Realistically, you need a lot of CompactFlash memory to support taking RAW files and full-quality JPGs simultaneously. The RAW files average 8.7MB and the large/fine quality JPGs average 3.6MB, according to Canon. That means that every shot I take requires 12MB+ of storage on the CF card. Remember, though, if you take a shot and it's bad, it's easy to delete to make room for better shots to come. Even so, I wound up buying two 2GB 80x Lexar CF cards. That wasn't cheap at something like $180 a pop.
But I'm completely content with that decision because I'm very unlikely to ever run out of memory, even on longer trips, say, without access to a PC. Also, I have several other devices that use CF, so it's not like this is the only thing I might use the memory with. Many people might question my reasoning behind spending for the 80x rating, but the Canon 20D does take advantage of faster memory, which helps it to flush its generously-sized buffer. The main use for that would be action sports shots, where the 20D's five-frames-per-second continuous shooting capability will make it a standout on soccer weekends when my kids get a little older. The faster CompactFlash will primarily give you shorter latency periods between bursts, but also slightly longer bursts.
Costs and Value
I've given you some of the reasons why it was important to me to shell out a small fortune on this particular digital camera. Together with the lens, it cost about $1,740 from BuyDig.com. Add in the two 2GB CompactFlash cards and the extra battery I felt was absolutely necessary, and the darn thing cost me just over $2,300. Interestingly, I happened to stumble upon the receipt for my Canon Rebel XS film SLR camera I purchased at a camera show in 1994 with a Canon EF Ultrasonic AF 28-135mm F3.5-F4.5 lens. Combined, they cost me less than $700.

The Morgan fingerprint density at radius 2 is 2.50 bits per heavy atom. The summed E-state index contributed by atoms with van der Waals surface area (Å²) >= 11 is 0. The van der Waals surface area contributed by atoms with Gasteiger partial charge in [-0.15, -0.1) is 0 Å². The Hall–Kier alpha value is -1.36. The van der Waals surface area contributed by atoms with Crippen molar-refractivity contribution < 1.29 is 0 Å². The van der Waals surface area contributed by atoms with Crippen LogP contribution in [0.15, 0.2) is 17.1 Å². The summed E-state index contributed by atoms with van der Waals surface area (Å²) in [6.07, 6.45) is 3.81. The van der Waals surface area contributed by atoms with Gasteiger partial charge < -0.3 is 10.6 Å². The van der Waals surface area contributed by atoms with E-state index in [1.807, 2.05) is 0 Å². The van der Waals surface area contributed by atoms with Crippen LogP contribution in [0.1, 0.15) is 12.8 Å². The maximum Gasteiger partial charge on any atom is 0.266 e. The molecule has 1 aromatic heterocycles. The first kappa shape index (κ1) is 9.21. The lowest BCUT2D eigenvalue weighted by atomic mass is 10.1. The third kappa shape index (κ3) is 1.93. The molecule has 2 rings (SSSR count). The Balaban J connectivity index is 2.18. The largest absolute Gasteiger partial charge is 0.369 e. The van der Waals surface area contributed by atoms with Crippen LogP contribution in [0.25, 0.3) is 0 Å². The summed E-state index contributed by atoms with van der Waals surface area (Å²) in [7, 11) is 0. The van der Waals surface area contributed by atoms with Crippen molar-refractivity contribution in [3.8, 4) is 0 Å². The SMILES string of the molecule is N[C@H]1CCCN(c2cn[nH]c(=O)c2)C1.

It's clear that it's still early days for digital SLRs. They are bigger and bulkier than film SLRs, and there are compromises that need to be worked out better. But one thing they deliver that's hard to beat is instant pictures that you can see as soon as you shoot. Any post-processing they may need requires a little effort, but most of it (short of printing) is free to you. The digital image is also the best way to go for most electronic publishing applications.
I suspect that five years from now the 20D will be an antique next to the digital SLRs of that day. I hope those future cameras will be smaller, full frame (meaning that the image sensor is the same size as a 35mm film camera), will use the same lenses that film SLRs use, and they'll sport large displays.